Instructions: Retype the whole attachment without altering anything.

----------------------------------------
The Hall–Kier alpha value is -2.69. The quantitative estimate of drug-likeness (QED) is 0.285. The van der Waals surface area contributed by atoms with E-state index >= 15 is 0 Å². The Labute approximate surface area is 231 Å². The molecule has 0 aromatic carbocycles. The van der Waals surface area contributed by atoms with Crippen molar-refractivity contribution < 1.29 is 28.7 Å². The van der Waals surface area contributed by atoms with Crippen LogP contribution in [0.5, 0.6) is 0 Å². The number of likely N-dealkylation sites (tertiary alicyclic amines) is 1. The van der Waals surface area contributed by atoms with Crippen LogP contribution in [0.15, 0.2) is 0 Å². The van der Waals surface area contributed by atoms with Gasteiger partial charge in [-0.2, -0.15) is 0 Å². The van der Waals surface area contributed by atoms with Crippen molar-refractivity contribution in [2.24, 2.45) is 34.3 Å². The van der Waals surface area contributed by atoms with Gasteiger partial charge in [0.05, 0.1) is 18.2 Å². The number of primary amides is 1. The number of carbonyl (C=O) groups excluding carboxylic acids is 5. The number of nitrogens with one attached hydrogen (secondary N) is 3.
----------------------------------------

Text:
The Hall–Kier alpha value is -2.69. The quantitative estimate of drug-likeness (QED) is 0.285. The van der Waals surface area contributed by atoms with E-state index >= 15 is 0 Å². The Labute approximate surface area is 231 Å². The molecule has 0 aromatic carbocycles. The van der Waals surface area contributed by atoms with Crippen molar-refractivity contribution < 1.29 is 28.7 Å². The van der Waals surface area contributed by atoms with Crippen LogP contribution in [0.5, 0.6) is 0 Å². The number of likely N-dealkylation sites (tertiary alicyclic amines) is 1. The van der Waals surface area contributed by atoms with Crippen LogP contribution in [0.15, 0.2) is 0 Å². The van der Waals surface area contributed by atoms with Gasteiger partial charge in [-0.2, -0.15) is 0 Å². The van der Waals surface area contributed by atoms with Crippen molar-refractivity contribution in [2.24, 2.45) is 34.3 Å². The van der Waals surface area contributed by atoms with Gasteiger partial charge in [0.05, 0.1) is 18.2 Å². The number of primary amides is 1. The number of carbonyl (C=O) groups excluding carboxylic acids is 5. The number of nitrogens with one attached hydrogen (secondary N) is 3.